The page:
The personal injuries proceedings will be issued in Court and litigation will thereby be initiated.
Depending on the complexity of the particular case, the litigation process can oftentimes take a minimum of two years to reach Hearing before a Court. This does not mean to say that the Defendant(s) will not seek to settle a claim prior to the Hearing of the action. However, it can be a lengthy process and oftentimes involves a lengthy discovery process whereby medical records and other relevant documentation is exchanged between the parties, an element of the process known as ‘Discovery’.
Your solicitor will advise you throughout the entire process, ensuring your best interests are met, and that you achieve the best outcome available in your particular case.
How Much Compensation Can I Get for Medical Negligence Claim?
Although no amount of compensation will ever reverse the negative effects of medical malpractice, be it physical and/or psychological injury, a medical negligence claim can compensate you for the pain and suffering experienced as a result of the injury sustained, as well as provide you with financial support to ensure adequate care is provided for you for the rest of your life.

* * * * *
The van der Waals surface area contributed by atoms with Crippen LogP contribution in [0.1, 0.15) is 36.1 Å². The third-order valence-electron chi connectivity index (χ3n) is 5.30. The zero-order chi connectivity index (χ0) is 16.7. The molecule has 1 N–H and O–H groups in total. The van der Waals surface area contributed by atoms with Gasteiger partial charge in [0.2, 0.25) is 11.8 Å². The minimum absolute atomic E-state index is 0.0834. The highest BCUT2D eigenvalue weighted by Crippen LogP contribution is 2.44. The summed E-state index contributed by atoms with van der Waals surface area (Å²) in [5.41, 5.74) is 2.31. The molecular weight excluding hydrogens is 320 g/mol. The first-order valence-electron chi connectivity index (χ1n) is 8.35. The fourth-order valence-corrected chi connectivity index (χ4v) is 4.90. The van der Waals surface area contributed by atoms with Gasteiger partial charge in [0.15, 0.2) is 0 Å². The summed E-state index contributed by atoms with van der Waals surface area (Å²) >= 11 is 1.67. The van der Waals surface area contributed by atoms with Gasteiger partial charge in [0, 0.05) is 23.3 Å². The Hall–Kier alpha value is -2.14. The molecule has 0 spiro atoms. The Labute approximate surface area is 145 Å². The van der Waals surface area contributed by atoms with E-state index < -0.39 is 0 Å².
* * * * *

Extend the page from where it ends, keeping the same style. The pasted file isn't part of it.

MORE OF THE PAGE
The amount of compensation you will be awarded will take into account;
- The type, severity, permanency and the persistence of your injury will be taken into consideration as well as the effects that same have on your quality of life, i.e. pain and suffering as a result of the injury sustained.
- Whether the injury sustained is likely to have long term consequences or be permanent? The amount of time that you have to live with the effects of the injury sustained due to medical negligence will also be factored into the settlement compensation. For example, age can be an important consideration in circumstances where if a younger person has to live with the permanent effect of their injury for a longer period of time, the compensation amount may be larger than an older person who has suffered a similar injury.